Asking questions is an underutilized skill that everybody has. It’s even more rare for you to ask for what you want. There is an inherent fear of asking because of rejection, sounding stupid or being embarrassed. So instead of asking, we predetermine the out come and reject ourselves before we even open our mouths (Hobbes). When you ask for what you want or need, you really have nothing to lose and everything to gain.
Jack Canfield offers 5 Tips for Asking:
Ask as if you expect to get it.
Assume you can
Ask Someone who can give it to you.
Be clear and specific.
Being clear and specific is the most important, in my opinion, because when you ask without being specific, people don’t know how to respond and if they do, it will not be to your expectations (because you didn’t clarify them!) . Vague requests produce vague results. Think about a time you asked for something and were no specific, what kind of results did you get? The value of specificity can be seen when asking for a raise. “I want a raise.” So you’re boss adds $1 to your check every week, but that’s not what you wanted. Because you were not specific with the amount of the raise, you got an unsatisfactory result. Next time, ask for an additional $500 a month. The most infamous vague result is the answer to life, the universe, and everything. The problem: they never actually determined what the question was.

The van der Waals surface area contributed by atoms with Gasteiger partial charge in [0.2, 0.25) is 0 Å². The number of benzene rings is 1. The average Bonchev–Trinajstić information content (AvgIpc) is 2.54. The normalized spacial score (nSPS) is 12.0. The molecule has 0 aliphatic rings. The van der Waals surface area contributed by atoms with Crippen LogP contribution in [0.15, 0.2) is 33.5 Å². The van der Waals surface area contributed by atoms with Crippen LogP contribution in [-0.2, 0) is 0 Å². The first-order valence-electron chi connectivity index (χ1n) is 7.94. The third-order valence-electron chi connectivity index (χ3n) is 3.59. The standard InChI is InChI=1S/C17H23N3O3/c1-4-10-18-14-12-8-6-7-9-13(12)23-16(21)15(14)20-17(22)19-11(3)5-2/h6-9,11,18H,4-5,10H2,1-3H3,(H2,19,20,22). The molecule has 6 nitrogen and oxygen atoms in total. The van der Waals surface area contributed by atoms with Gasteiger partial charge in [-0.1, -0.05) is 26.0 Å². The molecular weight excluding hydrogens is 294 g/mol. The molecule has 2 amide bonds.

Asking repeatedly is persistence, not annoyance. You may have received a no simply because the timing was wrong. The person who could give you the answer you wanted may have had numerous things going on at the time you asked, you may have more credibility the next time you ask, a better relationship (rapport), or better circumstances have made the possibility of a yes a new reality. Remember, you have nothing to lose!
Having nothing to lose when you ask a question is because you’re willing to risk rejection. Think of a time you were afraid to ask somebody a question, what kept you from asking? By taking the risk to ask, you could get a no, in which case you’re no better off than before you asked, but if you get a yes, you’re that much better off.
What keeps you from asking questions? Let me hear from you! Leave a comment below and follow me on Twitter @alexdbarba!